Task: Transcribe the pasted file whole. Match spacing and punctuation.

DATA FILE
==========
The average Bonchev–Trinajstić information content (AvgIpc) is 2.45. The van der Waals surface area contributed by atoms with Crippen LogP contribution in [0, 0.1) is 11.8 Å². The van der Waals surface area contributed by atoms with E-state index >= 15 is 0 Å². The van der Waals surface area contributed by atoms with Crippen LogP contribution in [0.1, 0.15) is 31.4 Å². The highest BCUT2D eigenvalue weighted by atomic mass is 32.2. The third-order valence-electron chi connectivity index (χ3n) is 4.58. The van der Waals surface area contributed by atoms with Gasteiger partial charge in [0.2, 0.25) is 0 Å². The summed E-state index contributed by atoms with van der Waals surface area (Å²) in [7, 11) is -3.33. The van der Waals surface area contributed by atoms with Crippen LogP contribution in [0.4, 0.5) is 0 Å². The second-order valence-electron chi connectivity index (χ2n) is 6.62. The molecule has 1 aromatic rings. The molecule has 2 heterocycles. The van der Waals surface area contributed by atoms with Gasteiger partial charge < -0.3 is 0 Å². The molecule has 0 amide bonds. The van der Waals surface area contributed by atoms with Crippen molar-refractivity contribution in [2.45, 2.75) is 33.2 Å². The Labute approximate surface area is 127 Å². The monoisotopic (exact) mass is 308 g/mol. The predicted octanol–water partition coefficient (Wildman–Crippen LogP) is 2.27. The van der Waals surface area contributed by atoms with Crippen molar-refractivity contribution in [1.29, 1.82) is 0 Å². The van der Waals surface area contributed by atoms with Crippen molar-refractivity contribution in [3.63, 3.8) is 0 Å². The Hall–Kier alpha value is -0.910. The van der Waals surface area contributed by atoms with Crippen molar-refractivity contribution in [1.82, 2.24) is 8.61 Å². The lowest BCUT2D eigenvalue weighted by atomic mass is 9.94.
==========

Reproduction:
The average Bonchev–Trinajstić information content (AvgIpc) is 2.45. The van der Waals surface area contributed by atoms with Crippen LogP contribution in [0, 0.1) is 11.8 Å². The van der Waals surface area contributed by atoms with E-state index >= 15 is 0 Å². The van der Waals surface area contributed by atoms with Crippen LogP contribution in [0.1, 0.15) is 31.4 Å². The highest BCUT2D eigenvalue weighted by atomic mass is 32.2. The third-order valence-electron chi connectivity index (χ3n) is 4.58. The van der Waals surface area contributed by atoms with Gasteiger partial charge in [0.2, 0.25) is 0 Å². The summed E-state index contributed by atoms with van der Waals surface area (Å²) in [7, 11) is -3.33. The van der Waals surface area contributed by atoms with Crippen LogP contribution in [0.4, 0.5) is 0 Å². The second-order valence-electron chi connectivity index (χ2n) is 6.62. The molecule has 1 aromatic rings. The molecule has 2 heterocycles. The van der Waals surface area contributed by atoms with Gasteiger partial charge < -0.3 is 0 Å². The molecule has 0 amide bonds. The van der Waals surface area contributed by atoms with Crippen molar-refractivity contribution in [2.45, 2.75) is 33.2 Å². The Labute approximate surface area is 127 Å². The monoisotopic (exact) mass is 308 g/mol. The predicted octanol–water partition coefficient (Wildman–Crippen LogP) is 2.27. The van der Waals surface area contributed by atoms with Crippen molar-refractivity contribution in [1.29, 1.82) is 0 Å². The van der Waals surface area contributed by atoms with Crippen molar-refractivity contribution in [3.63, 3.8) is 0 Å². The Hall–Kier alpha value is -0.910. The van der Waals surface area contributed by atoms with Crippen molar-refractivity contribution in [1.82, 2.24) is 8.61 Å². The lowest BCUT2D eigenvalue weighted by atomic mass is 9.94.